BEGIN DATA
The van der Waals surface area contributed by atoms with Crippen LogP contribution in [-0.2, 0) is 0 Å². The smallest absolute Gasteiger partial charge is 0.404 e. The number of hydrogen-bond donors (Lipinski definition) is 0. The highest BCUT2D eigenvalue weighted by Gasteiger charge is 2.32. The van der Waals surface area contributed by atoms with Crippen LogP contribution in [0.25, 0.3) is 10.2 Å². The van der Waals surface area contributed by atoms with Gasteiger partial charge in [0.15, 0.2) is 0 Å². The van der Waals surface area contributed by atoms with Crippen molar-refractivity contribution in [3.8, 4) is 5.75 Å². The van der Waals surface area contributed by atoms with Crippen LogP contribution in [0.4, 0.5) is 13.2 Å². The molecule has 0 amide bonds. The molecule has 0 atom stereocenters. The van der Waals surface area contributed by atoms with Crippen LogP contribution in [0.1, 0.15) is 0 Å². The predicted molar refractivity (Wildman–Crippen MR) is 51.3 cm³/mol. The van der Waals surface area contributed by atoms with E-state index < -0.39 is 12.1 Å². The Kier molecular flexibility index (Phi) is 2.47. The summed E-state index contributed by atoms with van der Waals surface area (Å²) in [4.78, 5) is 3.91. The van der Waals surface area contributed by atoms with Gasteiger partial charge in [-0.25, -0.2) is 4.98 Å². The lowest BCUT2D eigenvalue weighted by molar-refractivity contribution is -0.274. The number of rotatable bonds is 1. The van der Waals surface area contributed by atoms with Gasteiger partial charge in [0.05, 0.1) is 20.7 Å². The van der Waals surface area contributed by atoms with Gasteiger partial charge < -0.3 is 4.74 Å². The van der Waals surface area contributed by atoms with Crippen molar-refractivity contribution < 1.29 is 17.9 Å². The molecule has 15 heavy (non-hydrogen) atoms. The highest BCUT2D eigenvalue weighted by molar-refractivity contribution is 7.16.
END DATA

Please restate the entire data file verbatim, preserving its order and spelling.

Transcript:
The van der Waals surface area contributed by atoms with Crippen LogP contribution in [-0.2, 0) is 0 Å². The smallest absolute Gasteiger partial charge is 0.404 e. The number of hydrogen-bond donors (Lipinski definition) is 0. The highest BCUT2D eigenvalue weighted by Gasteiger charge is 2.32. The van der Waals surface area contributed by atoms with Crippen LogP contribution in [0.25, 0.3) is 10.2 Å². The van der Waals surface area contributed by atoms with Gasteiger partial charge in [0.15, 0.2) is 0 Å². The van der Waals surface area contributed by atoms with Crippen molar-refractivity contribution in [3.8, 4) is 5.75 Å². The van der Waals surface area contributed by atoms with Crippen LogP contribution in [0.4, 0.5) is 13.2 Å². The molecule has 0 amide bonds. The molecule has 0 atom stereocenters. The van der Waals surface area contributed by atoms with Crippen LogP contribution in [0.1, 0.15) is 0 Å². The predicted molar refractivity (Wildman–Crippen MR) is 51.3 cm³/mol. The van der Waals surface area contributed by atoms with E-state index < -0.39 is 12.1 Å². The Kier molecular flexibility index (Phi) is 2.47. The summed E-state index contributed by atoms with van der Waals surface area (Å²) in [4.78, 5) is 3.91. The van der Waals surface area contributed by atoms with Gasteiger partial charge in [-0.25, -0.2) is 4.98 Å². The lowest BCUT2D eigenvalue weighted by molar-refractivity contribution is -0.274. The number of rotatable bonds is 1. The van der Waals surface area contributed by atoms with Gasteiger partial charge in [0.05, 0.1) is 20.7 Å². The van der Waals surface area contributed by atoms with Gasteiger partial charge < -0.3 is 4.74 Å². The van der Waals surface area contributed by atoms with Crippen molar-refractivity contribution < 1.29 is 17.9 Å². The molecule has 15 heavy (non-hydrogen) atoms. The highest BCUT2D eigenvalue weighted by molar-refractivity contribution is 7.16.